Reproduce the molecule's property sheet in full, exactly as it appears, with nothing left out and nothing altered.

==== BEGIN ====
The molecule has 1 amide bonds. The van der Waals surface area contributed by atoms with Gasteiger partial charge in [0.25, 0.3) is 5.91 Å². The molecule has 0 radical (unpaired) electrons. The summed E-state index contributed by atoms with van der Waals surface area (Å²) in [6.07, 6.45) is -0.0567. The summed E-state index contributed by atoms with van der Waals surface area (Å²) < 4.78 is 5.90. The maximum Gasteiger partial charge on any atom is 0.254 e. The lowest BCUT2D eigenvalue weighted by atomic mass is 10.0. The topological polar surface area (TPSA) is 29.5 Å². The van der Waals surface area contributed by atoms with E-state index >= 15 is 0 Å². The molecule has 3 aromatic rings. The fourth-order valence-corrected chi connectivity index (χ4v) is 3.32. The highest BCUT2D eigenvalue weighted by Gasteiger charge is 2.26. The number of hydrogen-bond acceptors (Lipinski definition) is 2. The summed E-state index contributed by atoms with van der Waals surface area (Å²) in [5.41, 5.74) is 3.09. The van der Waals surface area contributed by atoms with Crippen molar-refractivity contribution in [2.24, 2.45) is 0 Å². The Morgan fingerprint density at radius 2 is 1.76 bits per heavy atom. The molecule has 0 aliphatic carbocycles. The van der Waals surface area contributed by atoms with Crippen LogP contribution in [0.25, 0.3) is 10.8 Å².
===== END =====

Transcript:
The molecule has 1 amide bonds. The van der Waals surface area contributed by atoms with Gasteiger partial charge in [0.25, 0.3) is 5.91 Å². The molecule has 0 radical (unpaired) electrons. The summed E-state index contributed by atoms with van der Waals surface area (Å²) in [6.07, 6.45) is -0.0567. The summed E-state index contributed by atoms with van der Waals surface area (Å²) < 4.78 is 5.90. The maximum Gasteiger partial charge on any atom is 0.254 e. The lowest BCUT2D eigenvalue weighted by atomic mass is 10.0. The topological polar surface area (TPSA) is 29.5 Å². The van der Waals surface area contributed by atoms with E-state index >= 15 is 0 Å². The molecule has 3 aromatic rings. The fourth-order valence-corrected chi connectivity index (χ4v) is 3.32. The highest BCUT2D eigenvalue weighted by Gasteiger charge is 2.26. The number of hydrogen-bond acceptors (Lipinski definition) is 2. The summed E-state index contributed by atoms with van der Waals surface area (Å²) in [5.41, 5.74) is 3.09. The van der Waals surface area contributed by atoms with Crippen molar-refractivity contribution in [2.24, 2.45) is 0 Å². The Morgan fingerprint density at radius 2 is 1.76 bits per heavy atom. The molecule has 0 aliphatic carbocycles. The van der Waals surface area contributed by atoms with Crippen LogP contribution in [0.25, 0.3) is 10.8 Å².